We recently added a new visual element to our subscription settings view in which a semi-transparent overlay covers the view when a user clicks on a button to either reactivate a subscription or an upgrade option. This prevents the user from taking a different action in the view while the reactivation is processing.
Aside from covering the content area, the text and spinning gif must stay fixed on the screen and centered within the overlay edges during scrolling. This posed a challenge given that a fixed element’s position is relative to the viewport. By using position and transform we found a near-perfect yet solid solution given the requirements.
A fixed-position element stays in one place even when the page is scrolled. It’s often used for persistent navigations, footers, and anything else the website wants to keep visible as you scroll the page. The below shows an example.
If you place a fixed element within a non-fixed element and don’t specify left, right, top, or bottom values on the fixed element, the top-left corner of the fixed element will be positioned where the top-left corner of the parent is. See the pen below for a demo. We can use this behavior for our new overlay.
How It’s Done
An absolute-positioned div with a semi-transparent background color creates the overlay. Absolute positioning and z-indexing allow the div to cover the content below it. A child div containing the text and background gif was inserted into the overlay. If we assign fixed positioning to the child div, the text does stay fixed when the user scrolls the page. However, it is not vertically and horizontally centered within the bounds of the overlay.
If we apply top: 50% to the child div, it appears vertically centered within the overlay, but technically it’s not. The top value calculates to 50% of the viewport height rather than 50% of the parent div’s computed height. We don’t want the computed value to be based on the parent div anyway because it can overflow the viewport, causing the text and spinner to be below the fold. In our scenario we will still use top: 50% because the overlay covers most of the vertical space of the page. Plus the height of the top blue navigation bar is short enough to maintain a reasonable appearance to the naked eye of vertically centered text.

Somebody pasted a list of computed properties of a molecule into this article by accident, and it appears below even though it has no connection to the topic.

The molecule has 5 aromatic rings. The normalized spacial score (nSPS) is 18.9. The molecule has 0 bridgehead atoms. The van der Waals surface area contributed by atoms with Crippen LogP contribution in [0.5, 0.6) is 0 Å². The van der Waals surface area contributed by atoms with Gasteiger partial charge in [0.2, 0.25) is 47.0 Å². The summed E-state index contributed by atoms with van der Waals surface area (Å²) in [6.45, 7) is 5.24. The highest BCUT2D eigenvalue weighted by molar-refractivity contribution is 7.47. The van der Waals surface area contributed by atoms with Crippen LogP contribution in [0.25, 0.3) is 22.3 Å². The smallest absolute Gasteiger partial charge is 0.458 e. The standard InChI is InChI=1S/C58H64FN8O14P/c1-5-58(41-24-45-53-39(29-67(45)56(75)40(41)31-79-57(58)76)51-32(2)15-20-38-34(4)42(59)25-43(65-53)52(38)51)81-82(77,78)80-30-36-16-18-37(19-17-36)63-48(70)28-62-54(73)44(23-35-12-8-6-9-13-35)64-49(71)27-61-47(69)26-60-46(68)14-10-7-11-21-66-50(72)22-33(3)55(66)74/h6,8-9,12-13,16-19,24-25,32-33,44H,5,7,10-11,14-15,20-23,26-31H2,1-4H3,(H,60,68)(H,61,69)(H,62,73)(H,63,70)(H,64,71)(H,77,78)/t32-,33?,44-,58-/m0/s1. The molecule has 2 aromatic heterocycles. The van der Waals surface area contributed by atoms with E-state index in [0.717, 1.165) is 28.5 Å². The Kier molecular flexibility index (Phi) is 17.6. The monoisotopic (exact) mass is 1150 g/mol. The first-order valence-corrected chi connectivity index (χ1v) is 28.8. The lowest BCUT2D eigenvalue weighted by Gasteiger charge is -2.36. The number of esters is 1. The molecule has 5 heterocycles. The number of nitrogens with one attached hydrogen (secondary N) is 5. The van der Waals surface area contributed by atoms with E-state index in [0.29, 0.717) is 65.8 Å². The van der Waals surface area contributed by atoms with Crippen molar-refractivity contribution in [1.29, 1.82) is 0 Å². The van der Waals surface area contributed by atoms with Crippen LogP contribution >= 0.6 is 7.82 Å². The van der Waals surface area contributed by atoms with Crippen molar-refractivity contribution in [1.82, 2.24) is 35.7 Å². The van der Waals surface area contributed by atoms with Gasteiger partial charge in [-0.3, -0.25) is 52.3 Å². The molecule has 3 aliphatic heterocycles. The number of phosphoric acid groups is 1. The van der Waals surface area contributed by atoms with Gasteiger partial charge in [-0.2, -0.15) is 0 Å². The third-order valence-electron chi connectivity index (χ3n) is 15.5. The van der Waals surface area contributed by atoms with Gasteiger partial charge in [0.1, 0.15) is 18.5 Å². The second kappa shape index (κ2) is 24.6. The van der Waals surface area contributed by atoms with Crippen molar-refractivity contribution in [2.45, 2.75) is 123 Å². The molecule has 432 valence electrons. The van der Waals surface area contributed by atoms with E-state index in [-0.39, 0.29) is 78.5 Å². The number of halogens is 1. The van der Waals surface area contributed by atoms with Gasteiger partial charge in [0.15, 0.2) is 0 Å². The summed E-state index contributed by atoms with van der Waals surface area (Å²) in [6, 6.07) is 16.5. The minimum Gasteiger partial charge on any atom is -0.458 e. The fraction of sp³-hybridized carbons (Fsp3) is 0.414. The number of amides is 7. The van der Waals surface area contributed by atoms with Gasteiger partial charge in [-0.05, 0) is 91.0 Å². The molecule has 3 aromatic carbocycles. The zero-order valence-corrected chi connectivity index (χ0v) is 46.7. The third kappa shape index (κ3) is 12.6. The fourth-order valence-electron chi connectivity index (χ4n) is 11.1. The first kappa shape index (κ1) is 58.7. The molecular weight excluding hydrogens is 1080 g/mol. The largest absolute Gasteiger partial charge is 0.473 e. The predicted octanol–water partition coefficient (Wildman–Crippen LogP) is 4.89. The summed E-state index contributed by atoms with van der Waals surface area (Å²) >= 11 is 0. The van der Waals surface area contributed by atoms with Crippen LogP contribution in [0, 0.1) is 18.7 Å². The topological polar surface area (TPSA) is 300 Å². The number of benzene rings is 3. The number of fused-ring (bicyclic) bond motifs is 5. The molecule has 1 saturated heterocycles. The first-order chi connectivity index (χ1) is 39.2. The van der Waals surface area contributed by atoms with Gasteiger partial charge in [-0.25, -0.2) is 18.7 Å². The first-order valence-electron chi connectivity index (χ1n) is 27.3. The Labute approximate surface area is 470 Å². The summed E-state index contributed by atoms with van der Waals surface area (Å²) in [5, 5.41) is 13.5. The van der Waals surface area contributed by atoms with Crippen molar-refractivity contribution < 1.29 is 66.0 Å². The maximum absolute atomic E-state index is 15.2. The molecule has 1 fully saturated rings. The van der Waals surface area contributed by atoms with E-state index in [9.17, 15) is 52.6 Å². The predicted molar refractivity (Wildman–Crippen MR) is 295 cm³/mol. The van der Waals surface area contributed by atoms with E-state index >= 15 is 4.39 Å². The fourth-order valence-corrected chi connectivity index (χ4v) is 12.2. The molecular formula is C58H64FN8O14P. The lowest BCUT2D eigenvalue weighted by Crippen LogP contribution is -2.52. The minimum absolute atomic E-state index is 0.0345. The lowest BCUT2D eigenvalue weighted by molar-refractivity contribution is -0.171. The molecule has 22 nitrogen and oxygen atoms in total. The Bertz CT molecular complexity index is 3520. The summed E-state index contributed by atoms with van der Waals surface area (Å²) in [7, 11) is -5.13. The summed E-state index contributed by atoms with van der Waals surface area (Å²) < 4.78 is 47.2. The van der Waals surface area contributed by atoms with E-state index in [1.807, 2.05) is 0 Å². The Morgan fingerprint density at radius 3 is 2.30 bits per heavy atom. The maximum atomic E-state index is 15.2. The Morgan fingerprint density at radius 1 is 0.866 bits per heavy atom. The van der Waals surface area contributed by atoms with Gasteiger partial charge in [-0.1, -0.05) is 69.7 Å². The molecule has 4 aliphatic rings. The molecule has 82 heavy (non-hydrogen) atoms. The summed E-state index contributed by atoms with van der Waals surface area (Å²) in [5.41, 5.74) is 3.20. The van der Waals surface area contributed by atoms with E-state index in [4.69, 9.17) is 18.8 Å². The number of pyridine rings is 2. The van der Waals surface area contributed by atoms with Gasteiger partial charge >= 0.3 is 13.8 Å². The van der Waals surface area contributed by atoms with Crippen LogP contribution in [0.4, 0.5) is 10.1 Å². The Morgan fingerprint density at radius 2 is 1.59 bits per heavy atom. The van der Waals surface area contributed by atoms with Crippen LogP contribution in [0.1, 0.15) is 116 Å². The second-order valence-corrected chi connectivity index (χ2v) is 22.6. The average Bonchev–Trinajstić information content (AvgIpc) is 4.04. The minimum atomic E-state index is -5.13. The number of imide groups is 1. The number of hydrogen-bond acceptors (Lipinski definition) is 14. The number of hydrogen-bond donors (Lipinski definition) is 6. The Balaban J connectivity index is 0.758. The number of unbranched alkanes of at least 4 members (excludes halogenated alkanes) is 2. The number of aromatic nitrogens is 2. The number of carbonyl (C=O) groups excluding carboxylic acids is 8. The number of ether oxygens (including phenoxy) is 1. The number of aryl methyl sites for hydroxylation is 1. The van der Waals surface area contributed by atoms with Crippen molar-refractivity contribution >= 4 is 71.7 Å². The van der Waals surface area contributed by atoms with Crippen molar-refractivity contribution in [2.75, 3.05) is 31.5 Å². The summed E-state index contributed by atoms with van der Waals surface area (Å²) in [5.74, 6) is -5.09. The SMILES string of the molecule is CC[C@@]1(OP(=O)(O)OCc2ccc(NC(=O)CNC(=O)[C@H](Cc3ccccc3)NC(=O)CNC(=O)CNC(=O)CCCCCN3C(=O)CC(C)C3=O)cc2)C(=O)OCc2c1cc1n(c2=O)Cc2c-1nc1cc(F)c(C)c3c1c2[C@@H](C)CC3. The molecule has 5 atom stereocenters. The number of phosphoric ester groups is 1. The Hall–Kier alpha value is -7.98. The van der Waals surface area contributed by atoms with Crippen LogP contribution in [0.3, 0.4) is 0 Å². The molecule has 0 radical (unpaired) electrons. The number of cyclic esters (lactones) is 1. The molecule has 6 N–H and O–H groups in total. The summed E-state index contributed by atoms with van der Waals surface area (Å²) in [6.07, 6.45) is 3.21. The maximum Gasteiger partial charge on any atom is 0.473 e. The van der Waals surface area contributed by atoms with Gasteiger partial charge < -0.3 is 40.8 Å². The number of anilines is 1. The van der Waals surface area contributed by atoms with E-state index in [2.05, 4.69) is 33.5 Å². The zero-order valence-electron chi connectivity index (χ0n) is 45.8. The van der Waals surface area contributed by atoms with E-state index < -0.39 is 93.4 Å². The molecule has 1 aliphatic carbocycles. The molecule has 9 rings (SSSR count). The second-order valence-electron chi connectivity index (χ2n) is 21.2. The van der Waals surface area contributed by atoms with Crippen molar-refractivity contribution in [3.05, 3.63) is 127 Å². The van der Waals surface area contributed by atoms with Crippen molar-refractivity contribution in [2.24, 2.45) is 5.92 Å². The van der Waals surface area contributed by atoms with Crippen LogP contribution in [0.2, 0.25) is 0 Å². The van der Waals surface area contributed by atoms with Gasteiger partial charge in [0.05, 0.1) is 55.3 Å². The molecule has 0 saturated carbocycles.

If we apply any left or right value to the fixed element, the text will not be horizontally centered because the computed value would be based on the viewport’s width. We can wrap the fixed element in another div and apply styles to the new div to affect the positioning of the fixed child. We can improve the fixed element’s position by applying position: absolute and left: 50% to it.
To fine tune the fixed element’s horizontal position, we apply transform: translate(-50%,-50%) to it. The first percentage value shifts the div to the left. The computed value is 50% of the div’s width. The second -50% value shifts the div up by a value 50% of its height. The horizontal shift centers the div as desired. In this scenario shifting the div vertically isn’t critical; its height is small enough to not drastically affect the vertical position to the naked eye. However, if the text is long enough to make a difference, shifting it up improves the position. Plus, if the text were edited, its position would adjust equally along the vertical axis from its center.
One note regarding horizontal alignment of the fixed element: you could apply text-align: center to the div immediately wrapping the fixed element (while also changing the fixed div to a span). This will center it; however, this does not work in Internet Explorer.
If your page uses pixel-defined widths rather than percentages, you need to be aware of one gotcha: if you resize your browser so that the viewport is narrower than your page width, the fixed element will remain in its position when you scroll horizontally. This is a known side effect of fixed positioning.
According to CanIUse.com the latest versions of major browsers support the 2D transform property. Some older versions require vendor prefixes. Please visit the site’s 2D transform page for full details.
To improve page performance, consider using the 3D transform property, but be aware that IE9 only supports 2D transform.
By taking advantage of the position and transform properties, we were able to fix-position an element while largely restricting its position to a specific area of the view. Though the solution does not perfectly address the vertical reference of the fixed element, it still works well given the feature requirements.